Moscow (Jan. 14)
Joseph Stalin, the Soviet Dictator, who is not known to have made any statements previously on the Jewish question, and who has hitherto been referred to several times as holding antisemitic views, especially in 1929, when Trotsky was exiled and anti-Jewish bias was attributed in some quarters to Stalin in this matter (the Yiddish Communist organ “Emess” agreed that “Trotskyism has a larger following among Jews than among the other elements of the population”), has given the following important signed statement today to Mr. Elias Tobenkin, the Jewish Telegraphic Agency representative here, who had put to him a question concerning the possible existence of antisemitism in the Soviet Union, asking him to explain what is the attitude of the Soviet Government on the subject.
This is my answer to this question, Stalin said. National and racial chauvinism is a relic of man-hating customs, characteristic of the era of cannibalism. Antisemitism is an extreme expression of racial chauvinism, and as such is the most dangerous survival of cannibalism. Antisemitism is useful to the exploiter, for it serves as a lightning conductor enabling capitalism to evade the blows of the toiling masses. Antisemitism is a danger to the working people, inasmuch as it is a false path leading them into the jungle away from the right road. Communists, therefore, as consistent internationalists cannot but be irreconcilable and avowed enemies of antisemtism.
In the Union of Soviet Republics, Stalin declared, antisemitism is rigidly persecuted as an appearance which is thoroughly hostile to the Soviet regime, and militant antisemites are under the laws of the Union of Soviet Republics punishable by death.
In 1923, when Stalin was People’s Commissary for Nationalities, the Joint Foreign Committee received from M. Klishko, who was then Assistant Official Agent of the Soviet Government in Great Britain, a statement forwarded by the People’s Commissariat for Nationalities in reply to the representations which the late Mr. Lucion Wolf had made with regard to the position of the Jewish population of the Soviet Union. “The Soviet Government has put an end to the education of millions of children of other faiths in the spirit of religious intolerance and antisemitism”, the statement declared. “Whilst not permitting the utilisation of the platform of the synagogue and the Rabbinical office for political propaganda and the incitement of the masses against the Soviet authority”, it proceeded, “the Soviet Government has at the same time destroyed the pogrom propaganda which went on in the schools and in a considerable section of the churches and chapels”.
The report submitted by Mr. Wolf to the Joint Foreign Committee in 1929 on the completion of an investigation conducted for several months into the situation of the Jews of Russia stated:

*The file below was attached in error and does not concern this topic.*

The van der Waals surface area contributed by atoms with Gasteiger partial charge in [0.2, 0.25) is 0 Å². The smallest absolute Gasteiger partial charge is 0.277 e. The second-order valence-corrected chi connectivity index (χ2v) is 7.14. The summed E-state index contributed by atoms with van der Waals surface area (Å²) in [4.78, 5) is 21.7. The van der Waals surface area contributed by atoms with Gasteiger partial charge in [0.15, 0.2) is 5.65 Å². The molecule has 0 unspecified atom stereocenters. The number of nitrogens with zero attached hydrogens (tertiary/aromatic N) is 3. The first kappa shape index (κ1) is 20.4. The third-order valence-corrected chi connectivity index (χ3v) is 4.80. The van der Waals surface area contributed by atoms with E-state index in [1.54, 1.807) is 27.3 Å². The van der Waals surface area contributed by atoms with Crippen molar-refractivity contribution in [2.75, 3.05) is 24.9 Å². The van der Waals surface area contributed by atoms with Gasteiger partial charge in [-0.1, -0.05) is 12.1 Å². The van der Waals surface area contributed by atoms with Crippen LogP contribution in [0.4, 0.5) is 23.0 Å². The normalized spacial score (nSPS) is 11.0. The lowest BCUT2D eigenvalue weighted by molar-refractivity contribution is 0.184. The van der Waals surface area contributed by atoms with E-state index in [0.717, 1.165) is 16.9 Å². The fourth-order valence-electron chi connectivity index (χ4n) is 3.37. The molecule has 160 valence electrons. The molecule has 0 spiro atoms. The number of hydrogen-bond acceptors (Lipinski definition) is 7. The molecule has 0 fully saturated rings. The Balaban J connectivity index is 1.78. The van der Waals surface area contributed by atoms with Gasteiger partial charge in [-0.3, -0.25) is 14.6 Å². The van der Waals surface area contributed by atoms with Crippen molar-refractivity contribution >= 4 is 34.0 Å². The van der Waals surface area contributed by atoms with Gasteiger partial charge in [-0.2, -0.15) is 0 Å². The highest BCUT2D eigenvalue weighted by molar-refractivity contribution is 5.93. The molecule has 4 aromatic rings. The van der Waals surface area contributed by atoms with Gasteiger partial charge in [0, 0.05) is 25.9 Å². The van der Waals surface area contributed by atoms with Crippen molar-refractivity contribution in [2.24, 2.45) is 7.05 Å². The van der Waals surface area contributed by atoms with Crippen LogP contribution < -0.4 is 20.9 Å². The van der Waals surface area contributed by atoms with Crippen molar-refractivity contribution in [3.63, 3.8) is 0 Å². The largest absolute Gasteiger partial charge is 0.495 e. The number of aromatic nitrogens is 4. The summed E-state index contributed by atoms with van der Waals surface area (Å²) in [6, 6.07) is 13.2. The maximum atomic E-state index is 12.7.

JEWS NOT VICTIMS OF ANY POLITICAL ECONOMIC OR RELIGIOUS DISABILITIES SPECIFICALLY IMPOSED UPON THEM
“The enquiry shows that the Jews are not the victims of any political, economic or religious disabilities specifically imposed upon them. The law makes no distinction between races or creeds. Nevertheless, it is a fact that the law operates more oppressively against Jews in the political and economic sphere, because a large proportion of them do not belong to the agricultural and artisan classes, who alone enjoy political rights. Moreover, they find it difficult to adapt themselves to the nationalised system of commerce and industry. The result is widespread poverty and suffering. While there are no restrictions on the profession and practice of the Jewish religion, the Jews suffer like other religious communities from the severe restrictions which are imposed on religious education. These restrictions do not render religious education impossible, but owing partly to the severe impoverishment of the Jewish community already referred to, and partly to the atheistical fanaticism of the Yevsektia, or Jewish Communist Organisation, they find themselves unable to make the best use of the facilities for religious instruction afforded by the law. Another very serious phenomenon in the life of the Jews in Russia is the recent appearance of an antisemitic agitation among the Communist working classes. This agitation, although sternly repressed by the Government, has already made it difficult for Jewish artisans to retain their employment in the national workshops and has proved an embarrassment and a source of anxiety to the Jews in all the central and southern provinces, This briefly is the situation. With regard to the question of foreign intervention, the enquiries show beyond doubt that anything of the kind would be certainly futile, and might very easily aggravate the sufferings of the Jews.
Other Soviet leaders, notably M. Kalinin, the President of the Soviet Union, have on several occasions emphatically declared their opposition to antisemitism. The Jewish nationality, M. Kalinin has said, underwent in Old Russia the most terrible persecution. But to the Soviet Government the welfare of the Jewish people, of the Jewish toiling masses, cannot be separated from the welfare of the Russian worker or the Russian peasant. The Jews have every right to the land of Russia, for they obtained it by fighting together with us, and they are citizens of the Soviet Union in the full sense of the word.